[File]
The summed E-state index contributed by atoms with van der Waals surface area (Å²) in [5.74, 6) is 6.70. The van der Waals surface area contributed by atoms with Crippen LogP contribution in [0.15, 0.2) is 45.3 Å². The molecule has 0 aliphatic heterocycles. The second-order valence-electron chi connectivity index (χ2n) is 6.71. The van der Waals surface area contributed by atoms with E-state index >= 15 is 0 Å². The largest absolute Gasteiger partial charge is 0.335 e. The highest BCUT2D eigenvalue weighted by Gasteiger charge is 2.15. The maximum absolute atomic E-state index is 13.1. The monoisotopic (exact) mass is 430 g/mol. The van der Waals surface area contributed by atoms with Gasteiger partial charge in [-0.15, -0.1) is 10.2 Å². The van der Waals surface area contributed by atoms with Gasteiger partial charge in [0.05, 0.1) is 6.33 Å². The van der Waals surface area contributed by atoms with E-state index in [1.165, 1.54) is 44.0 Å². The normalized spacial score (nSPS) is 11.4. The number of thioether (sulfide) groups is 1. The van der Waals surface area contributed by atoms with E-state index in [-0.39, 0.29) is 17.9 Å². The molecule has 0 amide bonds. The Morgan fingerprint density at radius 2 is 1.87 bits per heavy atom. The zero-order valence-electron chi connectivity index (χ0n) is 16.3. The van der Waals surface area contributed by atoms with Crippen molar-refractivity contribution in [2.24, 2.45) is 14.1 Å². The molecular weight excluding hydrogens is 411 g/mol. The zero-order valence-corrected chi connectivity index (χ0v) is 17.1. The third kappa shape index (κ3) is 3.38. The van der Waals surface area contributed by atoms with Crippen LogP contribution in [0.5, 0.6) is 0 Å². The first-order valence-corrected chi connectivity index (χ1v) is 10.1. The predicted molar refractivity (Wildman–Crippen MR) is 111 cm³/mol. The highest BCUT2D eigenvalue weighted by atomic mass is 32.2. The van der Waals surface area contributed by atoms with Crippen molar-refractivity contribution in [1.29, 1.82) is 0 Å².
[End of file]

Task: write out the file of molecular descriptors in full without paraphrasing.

The summed E-state index contributed by atoms with van der Waals surface area (Å²) in [5.74, 6) is 6.70. The van der Waals surface area contributed by atoms with Crippen LogP contribution in [0.15, 0.2) is 45.3 Å². The molecule has 0 aliphatic heterocycles. The second-order valence-electron chi connectivity index (χ2n) is 6.71. The van der Waals surface area contributed by atoms with E-state index >= 15 is 0 Å². The largest absolute Gasteiger partial charge is 0.335 e. The highest BCUT2D eigenvalue weighted by Gasteiger charge is 2.15. The maximum absolute atomic E-state index is 13.1. The monoisotopic (exact) mass is 430 g/mol. The van der Waals surface area contributed by atoms with Gasteiger partial charge in [-0.15, -0.1) is 10.2 Å². The van der Waals surface area contributed by atoms with Gasteiger partial charge in [0.05, 0.1) is 6.33 Å². The van der Waals surface area contributed by atoms with E-state index in [1.165, 1.54) is 44.0 Å². The normalized spacial score (nSPS) is 11.4. The number of thioether (sulfide) groups is 1. The van der Waals surface area contributed by atoms with E-state index in [-0.39, 0.29) is 17.9 Å². The molecule has 0 amide bonds. The Morgan fingerprint density at radius 2 is 1.87 bits per heavy atom. The zero-order valence-electron chi connectivity index (χ0n) is 16.3. The van der Waals surface area contributed by atoms with Crippen molar-refractivity contribution in [2.24, 2.45) is 14.1 Å². The molecular weight excluding hydrogens is 411 g/mol. The zero-order valence-corrected chi connectivity index (χ0v) is 17.1. The third kappa shape index (κ3) is 3.38. The van der Waals surface area contributed by atoms with Crippen LogP contribution in [0.5, 0.6) is 0 Å². The first-order valence-corrected chi connectivity index (χ1v) is 10.1. The predicted molar refractivity (Wildman–Crippen MR) is 111 cm³/mol. The highest BCUT2D eigenvalue weighted by atomic mass is 32.2. The van der Waals surface area contributed by atoms with Crippen molar-refractivity contribution in [1.29, 1.82) is 0 Å².